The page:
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This past weekend, I co-guided the Birding Club of Costa Rica trip to a site that never fails in dealing out a wild card of high quality species. Birding at Heliconias Lodge is akin to shopping at an international antique bazaar where treasure awaits for those who know how to find it. Walk carefully and patiently watch on those trails through beautiful primary forest and ye shall find any number of avian rarities! Heliconias and other sites on the flanks of Tenorio Volcano are so darn good for birds mostly because there is a lot of high quality habitat. Bird large areas of extensive, protected forest and you are going to find species that have disappeared from other, more fragmented sites. It can’t just be large areas of old second growth either. Species like Yellow-eared Toucanet, Strong-billed Woodcreeper, Gray-throated Leaftosser, Song Wren, and Rufous-vented Ground-Cuckoo appear to require (or are at least more common in) the type of old, intact primary forest that occurs at Heliconias.

People in our group had all of the above species except for the ground-cuckoo. Since we didn’t come across any army ants, that was no big surprise as at Heliconias, they are usually seen at anstwarms. Nevertheless, we saw a bunch of other excellent species, including a lifer for your’s truly. I knew this bird had been sighted at Heliconias in the past so I admit that it was my main personal goal for visiting the place. The ground-cuckoo would have also been nice but I knew that the other target bird would be much more reliable, especially since a friend of mine told me where he had found a pair the previous year.

My bird of the weekend and latest lifer was…

Keel-billed Motmot!


We got a pair right at the largest of the canopy bridges and they allowed us to study them at our leisure. Talk about soul satisfying looks, these birds perched at eye level directly in front of us like they were in some kind of zoo. There was always the possibility that they might be immature Broad-billed Motmots, but since they looked like images of other Keel-billeds and acted like a pair of adult birds, I’m counting this as my latest lifer. It was long overdue, so now I can move on and search for the nefarious Masked Duck, the elusive Ochraceous Pewee, and several skulking marsh birds.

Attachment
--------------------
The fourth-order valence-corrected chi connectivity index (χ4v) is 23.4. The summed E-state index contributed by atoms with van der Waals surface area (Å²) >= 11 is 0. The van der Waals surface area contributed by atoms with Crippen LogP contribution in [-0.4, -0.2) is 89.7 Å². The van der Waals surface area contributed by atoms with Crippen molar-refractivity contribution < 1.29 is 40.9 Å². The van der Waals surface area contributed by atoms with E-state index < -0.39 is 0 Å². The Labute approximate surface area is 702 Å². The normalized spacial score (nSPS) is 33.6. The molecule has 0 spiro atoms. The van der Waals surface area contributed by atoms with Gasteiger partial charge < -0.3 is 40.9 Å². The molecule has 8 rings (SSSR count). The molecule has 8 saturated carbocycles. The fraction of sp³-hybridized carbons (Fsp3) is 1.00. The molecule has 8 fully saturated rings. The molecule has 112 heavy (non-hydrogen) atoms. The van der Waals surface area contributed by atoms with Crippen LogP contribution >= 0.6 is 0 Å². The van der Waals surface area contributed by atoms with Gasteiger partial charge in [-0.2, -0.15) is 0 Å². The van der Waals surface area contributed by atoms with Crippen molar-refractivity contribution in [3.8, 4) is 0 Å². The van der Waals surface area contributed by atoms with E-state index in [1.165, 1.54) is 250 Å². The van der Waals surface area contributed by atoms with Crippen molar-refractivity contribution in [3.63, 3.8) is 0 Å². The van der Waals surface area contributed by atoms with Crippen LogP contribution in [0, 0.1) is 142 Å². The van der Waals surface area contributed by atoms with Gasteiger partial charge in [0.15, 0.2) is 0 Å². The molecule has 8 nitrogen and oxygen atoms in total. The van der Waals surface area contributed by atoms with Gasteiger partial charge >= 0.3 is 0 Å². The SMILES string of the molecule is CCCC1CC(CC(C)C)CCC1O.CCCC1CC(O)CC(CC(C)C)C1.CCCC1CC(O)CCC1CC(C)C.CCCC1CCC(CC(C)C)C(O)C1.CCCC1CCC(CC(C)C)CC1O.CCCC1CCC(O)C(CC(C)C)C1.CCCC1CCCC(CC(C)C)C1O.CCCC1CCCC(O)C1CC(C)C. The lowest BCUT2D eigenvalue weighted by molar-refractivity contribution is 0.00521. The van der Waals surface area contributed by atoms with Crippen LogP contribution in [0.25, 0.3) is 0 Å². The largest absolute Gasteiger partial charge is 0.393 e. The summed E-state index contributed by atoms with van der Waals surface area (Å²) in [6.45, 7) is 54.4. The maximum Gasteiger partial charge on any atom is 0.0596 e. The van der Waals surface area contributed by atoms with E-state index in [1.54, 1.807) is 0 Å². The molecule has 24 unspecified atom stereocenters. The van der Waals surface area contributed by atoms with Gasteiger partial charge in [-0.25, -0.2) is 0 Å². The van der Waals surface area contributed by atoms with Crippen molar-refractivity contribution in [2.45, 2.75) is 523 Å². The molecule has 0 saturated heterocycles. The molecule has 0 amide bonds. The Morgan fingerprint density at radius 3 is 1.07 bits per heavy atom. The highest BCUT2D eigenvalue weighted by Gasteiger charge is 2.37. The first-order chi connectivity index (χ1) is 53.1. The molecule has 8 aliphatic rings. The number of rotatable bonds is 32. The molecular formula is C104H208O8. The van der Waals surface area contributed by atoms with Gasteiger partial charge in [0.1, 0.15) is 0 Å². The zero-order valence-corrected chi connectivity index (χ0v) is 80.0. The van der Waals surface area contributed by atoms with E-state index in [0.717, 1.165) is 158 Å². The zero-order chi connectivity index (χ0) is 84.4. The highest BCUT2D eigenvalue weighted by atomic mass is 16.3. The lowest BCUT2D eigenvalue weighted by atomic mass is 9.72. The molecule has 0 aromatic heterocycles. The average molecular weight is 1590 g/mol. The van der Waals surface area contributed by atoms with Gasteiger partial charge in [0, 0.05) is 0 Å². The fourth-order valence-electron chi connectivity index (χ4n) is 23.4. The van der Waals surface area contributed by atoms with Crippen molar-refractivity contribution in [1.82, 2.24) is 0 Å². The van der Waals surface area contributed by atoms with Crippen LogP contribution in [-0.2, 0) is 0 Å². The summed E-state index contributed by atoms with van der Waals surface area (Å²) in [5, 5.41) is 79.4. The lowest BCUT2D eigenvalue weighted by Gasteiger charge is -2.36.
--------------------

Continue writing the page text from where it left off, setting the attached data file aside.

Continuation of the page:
Other quality species that gave us killer looks were:

Crested Owl and

Black-crested Coquette.

The owl is widespread in Costa Rica but can be a real pain to see even when they are calling. One of the guys at Heliconias often knows where a pair are perched and is happy to show them to visiting birders. The coquette is also commonly seen throughout the year right near the entrance to the lodge. We had at least two, and the local birding guide, Jorge, says that he sometimes sees four in the area.

For whatever reason, Heliconias is also one of the most reliable sites in the country for Song Wren.

Here’s one doing its usual skulking thing in the understory vegetation.

Although the weather can be trying, head to Heliconias and bird the road to the Rio Celeste and you are going to see a bunch of high quality birds. I hope I can get back up that way sometime soon!

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2 Responses to “A Few Gems from Birding in Costa Rica at Heliconias Lodge”

  1. Congrats Pat!! Amazing pics of that beast, a dream for many (me included).
    Cheers,
    Eduardo

  2. @Eduardo- thanks! Well, I know just where a pair are hanging out if you come back to CR for a visit.

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